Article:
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Comment author: ThoughtSpeed 28 March 2017 08:12:44AM 0 points [-]

Agreed that this is a problem! Thankfully there are a lot of integrations with Beeminder that automatically enter data. You can hook up hundreds of different applications to it through IFTTT or Zapier.

Comment author: HarryHitherto 28 March 2017 04:17:52AM 1 point [-]

New here. Trying to sort out the jargon and what not, but have immensely enjoyed reading through the posts. Stumbled upon this one and, I realize it's ten years old, but I have criticism: In the initial example, the example upon which the rest of the post was built, the Uncle was actually correct. We do NOT know how gravity works. We know how it acts upon the physical world, but as we've never discovered gravitational force carriers, we've zero knowledge of the mechanism through which it manifests.

Also, this certainly depends on how extreme you care to be, but you can certainly say with certainty whether or not science knows a thing. Example: no scientist on earth knows with any degree of scientific certainty whether or not God exists.

Comment author: ThoughtSpeed 27 March 2017 12:53:35PM 1 point [-]

What happened to this? It seems like the Tumblr is defunct?

Comment author: EditedToAdd 26 March 2017 06:10:27PM 0 points [-]

I think it’s more along the lines of: people in the third stage have acquired and digested all the low-hanging and medium-hanging fruit that those in the second stage are struggling to acquire, that advancing further is now really hard. So they now seek sex and money/power partly because acquiring those will (in the long run) help them further advance in the areas that they have currently put on hold. And partly because of course it’s also nice to have them.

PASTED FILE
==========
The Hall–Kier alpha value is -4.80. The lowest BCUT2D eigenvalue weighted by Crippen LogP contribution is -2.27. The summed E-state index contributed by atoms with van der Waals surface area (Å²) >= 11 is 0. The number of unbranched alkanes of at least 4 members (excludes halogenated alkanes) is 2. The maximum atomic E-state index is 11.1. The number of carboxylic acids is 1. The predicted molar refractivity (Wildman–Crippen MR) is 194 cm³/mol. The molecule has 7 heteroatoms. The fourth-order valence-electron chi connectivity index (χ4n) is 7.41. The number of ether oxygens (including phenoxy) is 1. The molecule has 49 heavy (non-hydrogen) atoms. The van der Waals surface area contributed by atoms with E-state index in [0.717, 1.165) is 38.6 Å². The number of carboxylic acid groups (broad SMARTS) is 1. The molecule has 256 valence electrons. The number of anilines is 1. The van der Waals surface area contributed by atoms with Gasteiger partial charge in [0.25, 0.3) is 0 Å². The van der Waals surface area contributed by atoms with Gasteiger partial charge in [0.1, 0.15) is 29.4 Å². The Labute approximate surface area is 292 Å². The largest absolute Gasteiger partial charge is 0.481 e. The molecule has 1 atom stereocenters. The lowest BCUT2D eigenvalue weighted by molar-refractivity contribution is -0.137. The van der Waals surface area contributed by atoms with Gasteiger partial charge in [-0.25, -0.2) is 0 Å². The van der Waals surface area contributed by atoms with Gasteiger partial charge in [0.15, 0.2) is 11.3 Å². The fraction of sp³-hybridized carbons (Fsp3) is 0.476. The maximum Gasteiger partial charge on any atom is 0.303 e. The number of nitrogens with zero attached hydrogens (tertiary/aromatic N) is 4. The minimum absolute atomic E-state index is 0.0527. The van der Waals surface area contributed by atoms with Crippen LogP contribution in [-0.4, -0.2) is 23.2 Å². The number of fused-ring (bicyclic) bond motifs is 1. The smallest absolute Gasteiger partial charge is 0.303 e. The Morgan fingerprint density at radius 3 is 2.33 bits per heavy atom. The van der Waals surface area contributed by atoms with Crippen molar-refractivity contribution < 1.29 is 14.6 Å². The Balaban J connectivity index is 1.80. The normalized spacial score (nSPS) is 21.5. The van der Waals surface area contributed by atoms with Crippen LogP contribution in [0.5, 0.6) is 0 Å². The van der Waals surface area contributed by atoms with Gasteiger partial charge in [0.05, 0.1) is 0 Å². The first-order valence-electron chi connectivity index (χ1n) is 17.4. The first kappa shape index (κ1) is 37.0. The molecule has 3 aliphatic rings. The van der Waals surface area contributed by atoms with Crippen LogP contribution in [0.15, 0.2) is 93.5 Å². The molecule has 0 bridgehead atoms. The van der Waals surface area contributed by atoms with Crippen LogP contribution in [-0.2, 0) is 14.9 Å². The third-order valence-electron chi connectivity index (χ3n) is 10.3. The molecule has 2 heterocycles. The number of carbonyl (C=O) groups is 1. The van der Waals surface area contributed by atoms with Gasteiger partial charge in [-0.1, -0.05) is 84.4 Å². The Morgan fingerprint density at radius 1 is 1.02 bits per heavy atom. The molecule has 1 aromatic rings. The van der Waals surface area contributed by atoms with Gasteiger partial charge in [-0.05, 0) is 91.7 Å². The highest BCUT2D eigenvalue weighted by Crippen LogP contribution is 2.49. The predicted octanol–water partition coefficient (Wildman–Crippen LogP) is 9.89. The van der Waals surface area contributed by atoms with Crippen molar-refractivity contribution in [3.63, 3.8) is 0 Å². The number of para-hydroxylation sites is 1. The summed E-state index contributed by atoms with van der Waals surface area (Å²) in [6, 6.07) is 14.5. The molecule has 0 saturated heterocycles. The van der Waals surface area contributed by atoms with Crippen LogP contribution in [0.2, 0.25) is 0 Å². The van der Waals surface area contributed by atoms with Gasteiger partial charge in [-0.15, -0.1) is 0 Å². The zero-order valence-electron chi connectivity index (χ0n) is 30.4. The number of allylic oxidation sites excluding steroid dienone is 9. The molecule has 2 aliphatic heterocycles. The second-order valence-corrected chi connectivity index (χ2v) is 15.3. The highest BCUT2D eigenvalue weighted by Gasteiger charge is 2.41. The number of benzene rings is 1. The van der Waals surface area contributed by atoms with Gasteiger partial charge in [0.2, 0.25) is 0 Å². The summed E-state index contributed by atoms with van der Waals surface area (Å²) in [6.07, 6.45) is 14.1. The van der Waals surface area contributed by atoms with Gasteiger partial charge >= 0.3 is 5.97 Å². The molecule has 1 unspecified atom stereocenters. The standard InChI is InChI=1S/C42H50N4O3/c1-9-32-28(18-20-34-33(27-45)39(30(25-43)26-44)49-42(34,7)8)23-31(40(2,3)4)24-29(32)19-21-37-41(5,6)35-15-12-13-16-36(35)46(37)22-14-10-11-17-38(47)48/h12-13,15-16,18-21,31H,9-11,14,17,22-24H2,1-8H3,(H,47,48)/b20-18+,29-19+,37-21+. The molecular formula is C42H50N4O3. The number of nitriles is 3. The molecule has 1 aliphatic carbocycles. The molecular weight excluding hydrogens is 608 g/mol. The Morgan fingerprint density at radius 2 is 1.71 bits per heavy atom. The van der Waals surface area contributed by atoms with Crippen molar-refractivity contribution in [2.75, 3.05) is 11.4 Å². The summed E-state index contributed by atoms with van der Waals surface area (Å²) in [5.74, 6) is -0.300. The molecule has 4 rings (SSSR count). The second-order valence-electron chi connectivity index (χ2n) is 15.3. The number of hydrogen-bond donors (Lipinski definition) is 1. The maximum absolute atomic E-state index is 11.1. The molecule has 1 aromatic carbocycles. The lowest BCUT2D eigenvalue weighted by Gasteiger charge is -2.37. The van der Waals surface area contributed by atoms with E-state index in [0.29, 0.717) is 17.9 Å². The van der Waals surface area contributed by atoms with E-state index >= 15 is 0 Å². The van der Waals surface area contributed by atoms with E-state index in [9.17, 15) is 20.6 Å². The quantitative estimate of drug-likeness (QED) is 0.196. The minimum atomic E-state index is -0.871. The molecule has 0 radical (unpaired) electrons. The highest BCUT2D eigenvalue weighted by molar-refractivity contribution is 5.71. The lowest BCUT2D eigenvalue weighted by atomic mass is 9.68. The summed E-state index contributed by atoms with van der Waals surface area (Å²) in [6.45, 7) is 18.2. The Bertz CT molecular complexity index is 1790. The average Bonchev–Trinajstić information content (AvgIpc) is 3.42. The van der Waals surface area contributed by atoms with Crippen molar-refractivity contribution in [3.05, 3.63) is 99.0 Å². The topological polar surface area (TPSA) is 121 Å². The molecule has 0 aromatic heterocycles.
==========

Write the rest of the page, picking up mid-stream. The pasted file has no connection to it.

Comment author: ChristianKl 25 March 2017 06:31:31PM 0 points [-]

That's an uncharitable reading of a metaphorical version of the Somatic Marker Hypothesis. Which in turn is just a statement of something fairly obvious: there are physiological indicators of mental and emotional function. That's not the same thing as saying that these things are actually stored in the body, just that one can use physiological state as clues to find out what's going on in your head, or to identify that "something is bothering me", and then try to puzzle out what that is.

I'm not sure that Gendlin doesn't believe in something stronger. There's bodywork literature that suggests that you won't solve a deep problem like a depression without changes on the myofascial level.

Comment author: ChristianKl 25 March 2017 03:58:58PM 0 points [-]

Gendlin seems to think that anything not in the conscious mind is somehow stored/processed out there in the muscles and bones.

There a subjective experience that suggests that feelings are located inside the body. Even when the information is actually stored in the motor cortex it's practically useful for certain interventions to use a mental model that locates the feelings inside the body.

A month ago I had a tense neck. Even when the neck relaxed a bit, after a night of sleep it was again completely tense. After the problem went on for a week I used Gendlin's Focusing on the tense neck. I found a feeling of confusion that was associated with the tense neck. I processed the feeling. I felt the shift. My neck got more relaxed and it didn't get tense again.

It's reasonable to say that the feeling of confusion wasn't located in my neck but somewhere in my brain and neural pattern in my brain resulted in my brain sending signals to my neck to tense up. At the same time the mental model of Focusing that includes to connecting to the feeling in the neck helped me to resolve my problem.

Comment author: cwillu 24 March 2017 02:53:35PM 0 points [-]

I think this might have been intended more in the purple dragon sense than anything: focus on how they know exactly what experimental results they'll need to explain, and what that implies about their gut-level beliefs.

Comment author: scashman 23 March 2017 08:37:46PM 1 point [-]

I think that in talking about politics trying to avoid "team based" reasoning hijacking your thinking doesn't mean that you have to not have a political position. Being opposed to the KKK or a politician who wants to round up all homeless people and turn them into soylent green doesn't mean you are unreasonable. The big problem in thinking about political things is that people often, as this article argues, line all their thinking and reasoning up with their side and refuse to consider that their side might be wrong about some things. Maybe the politician who wants to make homeless people into soylent green actually is totally right about some things. Maybe the training programs for homeless people do suck and should be reworked in some ways.